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Her actions didn’t go over well with Steve Duprey, the New Hampshire committeeman, who stood and delivered a stem-winder on the dangers of putting a big state like Texas at the front of the calendar. He warned that voters would surrender their personal vetting of future presidents, and said grassroots campaigns would be suffocated by two or three wealthy candidates capable of blanketing the airwaves. “It would be Jeb Bush and Donald Trump — maybe Ted Cruz, too — and that would be it,” Duprey tells NR.

In Charleston, Duprey asked that a vote on Mickelsen’s resolution be taken immediately so the RNC could put the issue to bed, but his request was voted down. Mickelsen then successfully postponed discussion of the resolution until the Convention Rules Committee meets this summer — allowing members to evaluate the early states’ performance before deciding their fate, and setting up what could be an epic showdown in Cleveland.

#share#The Convention Rules Committee — made up of 112 members, one man and one woman from each of the 50 states and 6 territories — will ultimately be tasked with deciding the 2020 primary calendar. But the decision will be heavily influenced by the party’s nominee, who can stack the committee with loyal members and is allowed to hand-pick its chairman. (Priebus will make the formal appointment once the nominee has informed the RNC of his or her choice.)

The power of that chairmanship in protecting the early states was demonstrated in 2012. According to sources present at the Convention Rules Committee’s meeting in Tampa that year, GOP lawyer and committee member Ben Ginsberg introduced a resolution to eliminate the carve-out states’ protected status. Former New Hampshire governor John Sununu, who’d been chosen by Romney to lead the committee, quickly replied, “Over my dead body,” before Priebus sprang into the room to help broker a deal that kept them at the front of the calendar through the 2016 cycle.

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This time around, early-state officials are cautiously optimistic that Mickelsen’s resolution will be defeated, because each of the GOP candidates has gone on record to support the status quo. Even Trump and Cruz, the two potential nominees with anti-establishment tendencies, have voiced support for the carve-out states. Cruz’s national co-chair is King, a fact that comforts even Iowans who don’t like either of them. And Trump, while something of a wild card, has repeatedly expressed affection for Iowa. Sources say Jeff Kaufmann, the Iowa GOP chair, recently called Trump to promise his support if the real-estate mogul becomes the nominee — so long as Trump agreed to back Iowa in the rules committee. (Kaufmann declined to comment for this story.)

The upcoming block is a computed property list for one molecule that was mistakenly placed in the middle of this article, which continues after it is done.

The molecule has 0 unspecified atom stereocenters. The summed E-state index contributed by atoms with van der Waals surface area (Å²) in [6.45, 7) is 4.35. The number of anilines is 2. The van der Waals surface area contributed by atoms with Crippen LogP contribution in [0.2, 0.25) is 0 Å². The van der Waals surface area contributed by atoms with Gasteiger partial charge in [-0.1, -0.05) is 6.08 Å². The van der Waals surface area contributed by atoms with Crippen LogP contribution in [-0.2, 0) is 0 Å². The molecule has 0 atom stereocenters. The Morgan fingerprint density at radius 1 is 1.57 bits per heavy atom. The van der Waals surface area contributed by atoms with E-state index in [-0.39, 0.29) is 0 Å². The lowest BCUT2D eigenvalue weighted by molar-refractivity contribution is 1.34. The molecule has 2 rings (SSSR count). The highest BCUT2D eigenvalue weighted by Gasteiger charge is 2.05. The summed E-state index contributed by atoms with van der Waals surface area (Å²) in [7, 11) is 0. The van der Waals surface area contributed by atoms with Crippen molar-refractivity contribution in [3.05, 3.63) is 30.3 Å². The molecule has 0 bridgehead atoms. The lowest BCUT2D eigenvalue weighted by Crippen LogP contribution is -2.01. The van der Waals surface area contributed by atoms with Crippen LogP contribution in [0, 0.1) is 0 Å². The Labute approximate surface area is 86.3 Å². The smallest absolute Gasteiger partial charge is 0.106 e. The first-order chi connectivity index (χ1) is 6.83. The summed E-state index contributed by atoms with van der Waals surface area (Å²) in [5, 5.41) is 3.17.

#related#But early-state advocates aren’t taking any chances ahead of the convention. Though the 112 members who will decide the 2020 calendar have yet to be formally selected — they are chosen from their respective delegate pools, by fellow delegates, often under the influence of the nominee’s team — the committee’s ranks are traditionally dominated by RNC members and party veterans. Knowing that, officials in Iowa, New Hampshire, and South Carolina have already begun building a list of potential committee members and lobbying for their support.

Iowa GOP officials have also invited RNC colleagues from around the country to visit on February 1 and observe the caucuses up close. Kaufmann and his team feel confident that they are better prepared and organized than they were four years ago, and they want Republicans from other states to see what they’ve been promising will be a smooth and professional caucus process.

It had better be. Whether they accept the invitation or not, Republican officials nationwide will be watching on February 1 — and looking for any reason to deal Iowa a deadly blow this summer in Cleveland.

— Tim Alberta is the chief political correspondent for National Review.